Tinslee Lewis case under review by insurance investigative unit, Cook Children’s says

·4 min read

The hospital providing life-sustaining treatment for a 2-year-old girl continued to ask a Fort Worth court to schedule a swift trial date in order to determine whether or not physicians can end the toddler’s care.

Tinslee Lewis’ family has been fighting to keep her alive at Cook Children’s Medical Center while the hospital says her condition will never improve and treatment should end. Tinslee Lewis’ mother, Trinity Lewis, said Cook Children’s Medical Center has “grossly mischaracterized” Tinslee’s condition.

Cook Children’s asked the 48th District Court of Fort Worth to quickly schedule a trial date to decide whether Tinslee’s life support care should be removed. Lewis and her legal team argue that they need more time to find another hospital to transfer Tinslee to and prepare their case for a hearing. The hospital has asked for a July 26 trial date. Attorneys for Tinslee and her mother filed paperwork asking for a January 2022 date.

On May 11, Cook Children’s filed a response to Lewis’ motion in which she and her legal team said the expedited court proceedings the hospital asked for would create “an unreasonable timeline for everyone, including this Court.”

In her motion filed May 6, Lewis said Tinslee, who was born with a rare heart condition, continues to improve. She is undergoing occupational therapy and has been weaned off pain medication, the motion says. Lewis and her attorneys need more time to develop their case for the trial due to Tinslee’s lengthy medical records. They also continue to search for hospitals to try and transfer Tinslee to, and hope her improving condition will lead to a transfer.

“Tinslee’s life is a miracle and she proves that every day!” said Kim Schwartz, a spokeswoman with Texas Right to Life, in a Friday news release. “Look at this evidence and see for yourself how she is improving.”

Schwartz was referring to a recent video and photos of Tinslee showing the toddler awake.

Tinslee has been kept alive with medical care and “extreme efforts,” according to hospital officials, and the hospital disputes Lewis’ description of her daughter’s condition. Through court motions, Cook Children’s continues to say that Tinslee is not improving and is suffering due to her medical treatment. None of her treatments have improved her underlying illness, which Cook Children’s says is terminal.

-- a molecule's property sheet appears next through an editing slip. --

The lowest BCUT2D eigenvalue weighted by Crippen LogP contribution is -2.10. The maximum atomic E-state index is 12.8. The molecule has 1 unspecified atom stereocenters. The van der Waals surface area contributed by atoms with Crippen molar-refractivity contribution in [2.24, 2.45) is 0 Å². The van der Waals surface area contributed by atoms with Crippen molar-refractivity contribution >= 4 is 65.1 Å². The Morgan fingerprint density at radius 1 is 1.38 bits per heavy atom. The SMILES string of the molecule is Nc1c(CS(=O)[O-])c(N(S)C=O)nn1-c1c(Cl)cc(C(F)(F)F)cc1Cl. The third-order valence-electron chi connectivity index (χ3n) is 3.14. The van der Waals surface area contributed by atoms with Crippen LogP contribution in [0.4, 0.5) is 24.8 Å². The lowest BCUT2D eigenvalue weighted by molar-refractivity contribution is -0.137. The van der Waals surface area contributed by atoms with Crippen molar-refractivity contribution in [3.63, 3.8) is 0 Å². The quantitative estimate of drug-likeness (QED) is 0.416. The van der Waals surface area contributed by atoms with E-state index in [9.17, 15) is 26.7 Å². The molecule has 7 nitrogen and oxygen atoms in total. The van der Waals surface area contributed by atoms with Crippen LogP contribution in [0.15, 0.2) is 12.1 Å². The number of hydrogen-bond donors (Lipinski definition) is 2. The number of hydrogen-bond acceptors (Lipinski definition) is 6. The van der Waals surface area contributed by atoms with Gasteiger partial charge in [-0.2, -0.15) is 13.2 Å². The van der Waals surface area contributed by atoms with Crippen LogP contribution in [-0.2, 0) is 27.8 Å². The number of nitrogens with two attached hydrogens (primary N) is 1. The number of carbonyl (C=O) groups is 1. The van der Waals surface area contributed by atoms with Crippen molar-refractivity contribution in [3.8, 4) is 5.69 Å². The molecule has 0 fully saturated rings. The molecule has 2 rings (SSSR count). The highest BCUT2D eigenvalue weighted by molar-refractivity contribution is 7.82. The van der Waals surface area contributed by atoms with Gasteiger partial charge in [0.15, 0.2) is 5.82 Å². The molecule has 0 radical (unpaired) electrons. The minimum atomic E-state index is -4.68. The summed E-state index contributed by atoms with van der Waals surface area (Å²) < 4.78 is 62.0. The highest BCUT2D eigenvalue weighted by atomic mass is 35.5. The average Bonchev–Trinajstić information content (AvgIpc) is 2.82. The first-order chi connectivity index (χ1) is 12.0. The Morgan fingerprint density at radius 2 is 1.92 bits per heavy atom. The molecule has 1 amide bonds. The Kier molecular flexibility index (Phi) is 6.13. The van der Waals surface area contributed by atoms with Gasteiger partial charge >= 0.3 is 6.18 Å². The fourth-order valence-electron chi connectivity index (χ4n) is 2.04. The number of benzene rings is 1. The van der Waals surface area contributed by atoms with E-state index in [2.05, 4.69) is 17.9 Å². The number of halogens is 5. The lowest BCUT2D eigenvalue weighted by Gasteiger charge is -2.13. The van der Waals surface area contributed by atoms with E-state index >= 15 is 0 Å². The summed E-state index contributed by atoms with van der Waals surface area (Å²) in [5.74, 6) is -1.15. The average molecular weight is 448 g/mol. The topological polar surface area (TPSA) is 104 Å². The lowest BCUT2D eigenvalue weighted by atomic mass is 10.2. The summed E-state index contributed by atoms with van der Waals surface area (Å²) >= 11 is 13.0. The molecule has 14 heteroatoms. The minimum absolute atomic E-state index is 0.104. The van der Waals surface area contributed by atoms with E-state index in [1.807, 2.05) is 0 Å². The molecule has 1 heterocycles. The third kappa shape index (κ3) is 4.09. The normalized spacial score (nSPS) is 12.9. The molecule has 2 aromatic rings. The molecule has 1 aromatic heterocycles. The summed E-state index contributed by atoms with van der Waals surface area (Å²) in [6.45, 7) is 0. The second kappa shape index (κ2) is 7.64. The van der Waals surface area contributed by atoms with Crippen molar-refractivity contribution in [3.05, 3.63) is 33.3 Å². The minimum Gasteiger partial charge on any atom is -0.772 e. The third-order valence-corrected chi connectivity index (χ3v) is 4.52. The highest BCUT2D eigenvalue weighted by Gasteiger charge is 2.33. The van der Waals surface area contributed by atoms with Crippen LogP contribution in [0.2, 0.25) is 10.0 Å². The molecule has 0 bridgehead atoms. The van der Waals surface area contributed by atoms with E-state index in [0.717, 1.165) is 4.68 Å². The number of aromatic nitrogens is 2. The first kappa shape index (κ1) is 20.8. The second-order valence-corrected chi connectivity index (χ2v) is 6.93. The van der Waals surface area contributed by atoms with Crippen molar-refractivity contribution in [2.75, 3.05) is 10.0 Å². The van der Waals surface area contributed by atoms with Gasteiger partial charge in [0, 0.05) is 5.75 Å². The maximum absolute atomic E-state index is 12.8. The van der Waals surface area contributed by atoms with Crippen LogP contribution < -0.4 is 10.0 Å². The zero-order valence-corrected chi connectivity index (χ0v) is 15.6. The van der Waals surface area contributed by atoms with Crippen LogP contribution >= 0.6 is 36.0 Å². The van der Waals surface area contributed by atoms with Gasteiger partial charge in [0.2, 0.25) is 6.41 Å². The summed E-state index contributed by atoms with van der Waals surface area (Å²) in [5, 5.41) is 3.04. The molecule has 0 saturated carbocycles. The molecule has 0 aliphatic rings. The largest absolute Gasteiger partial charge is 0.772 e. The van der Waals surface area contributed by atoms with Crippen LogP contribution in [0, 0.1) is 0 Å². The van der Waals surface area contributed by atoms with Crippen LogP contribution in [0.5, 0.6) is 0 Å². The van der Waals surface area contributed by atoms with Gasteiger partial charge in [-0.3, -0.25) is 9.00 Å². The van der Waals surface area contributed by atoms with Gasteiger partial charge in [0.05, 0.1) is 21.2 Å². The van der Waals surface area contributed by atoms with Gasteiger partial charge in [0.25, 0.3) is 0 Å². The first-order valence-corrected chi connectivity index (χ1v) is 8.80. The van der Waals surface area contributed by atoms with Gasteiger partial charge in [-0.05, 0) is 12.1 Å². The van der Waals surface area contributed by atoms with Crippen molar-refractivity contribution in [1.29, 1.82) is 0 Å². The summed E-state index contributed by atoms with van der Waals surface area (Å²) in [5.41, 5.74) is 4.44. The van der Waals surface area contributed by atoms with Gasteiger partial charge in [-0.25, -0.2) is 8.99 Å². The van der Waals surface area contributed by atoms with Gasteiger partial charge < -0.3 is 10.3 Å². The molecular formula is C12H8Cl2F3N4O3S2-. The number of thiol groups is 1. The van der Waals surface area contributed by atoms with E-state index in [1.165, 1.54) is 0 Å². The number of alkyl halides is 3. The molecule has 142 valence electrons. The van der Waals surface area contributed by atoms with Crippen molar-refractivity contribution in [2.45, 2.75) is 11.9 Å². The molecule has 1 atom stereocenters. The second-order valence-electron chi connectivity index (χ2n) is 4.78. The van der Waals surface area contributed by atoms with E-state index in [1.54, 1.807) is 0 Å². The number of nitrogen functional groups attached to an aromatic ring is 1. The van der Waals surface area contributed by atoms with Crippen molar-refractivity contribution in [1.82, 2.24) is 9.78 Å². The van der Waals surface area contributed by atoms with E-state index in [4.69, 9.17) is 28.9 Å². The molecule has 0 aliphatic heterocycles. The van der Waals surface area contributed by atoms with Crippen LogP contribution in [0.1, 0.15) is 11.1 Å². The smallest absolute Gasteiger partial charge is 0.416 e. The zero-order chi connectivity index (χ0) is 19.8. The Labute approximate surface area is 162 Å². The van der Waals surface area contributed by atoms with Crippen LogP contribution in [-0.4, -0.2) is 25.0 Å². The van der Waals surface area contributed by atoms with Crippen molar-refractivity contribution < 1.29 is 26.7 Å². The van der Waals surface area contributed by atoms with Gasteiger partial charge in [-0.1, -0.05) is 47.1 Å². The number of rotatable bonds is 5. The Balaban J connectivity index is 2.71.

“She is being kept alive only by extraordinary and aggressive measures, and she continues to suffer,” the hospital’s motion said.

The hospital said no other facilities will take over Tinslee’s care despite Lewis and Cook Children’s reaching out to other hospitals and physicians.

Cost of Tinslee’s care

Debate over the cost of Tinslee’s care also intensified when the hospital said in its appeal that Texas had spent $24 million in Medicaid funds to help keep Tinslee alive. The state of Texas, Cook Children’s said, is threatening to interject in the case due to the cost.

Lewis and her attorneys said they had heard nothing about a potential intervention into the case and could not confirm Cook Children’s claims. A Texas Health & Human Services Commission spokeswoman told the Star-Telegram the agency has not tried to intervene in the case.

However, in its most recent motion, Cook Children’s said a review of Tinslee’s case was initiated by third-party administrator Aetna’s Special Investigative Unit, which has requested all of Tinslee’s records. The Special Investigative Unit’s mandate under Medicaid regulations is to investigate“waste, abuse, and fraud,” the motion says.

“In Cook Children’s experience, such reviews are often precursors to efforts to deny payment or even claw back funds previously paid,” the motion said.

Tinslee has spent most of her life at Cook Children’s. The legal battle surrounding the toddler has made its way through every level of the court system, and now is working its way through the appeals process.

In October 2019, Cook Children’s Ethics Committee voted unanimously to end Tinslee’s treatment. Under the Texas Advance Directives Act, the hospital can end treatment for a patient if the care is deemed futile. The Act also protects a hospital from being sued in such a case.

However, Lewis fought back for her daughter’s life. She and her attorney filed an injunction against the hospital in November 2019.

Since then, the case went up through the courts, with each side appealing if the ruling was not in their favor. In January 2020, a judge ruled that Tinslee could be taken off life support after an emotional hearing in the 48th District Court in Fort Worth. In July 2020, the Second Appellate District of Texas in Fort Worth reversed that decision.

In October 2020, the Texas Supreme Court denied the hospital’s petition to take Tinslee off life support and in January, the federal Supreme Court rejected the hospital’s plea, as well.

The case now returns to the lower court for a final ruling. If the 48th District Court rules in favor of Tinslee’s mother, the hospital cannot end her treatment.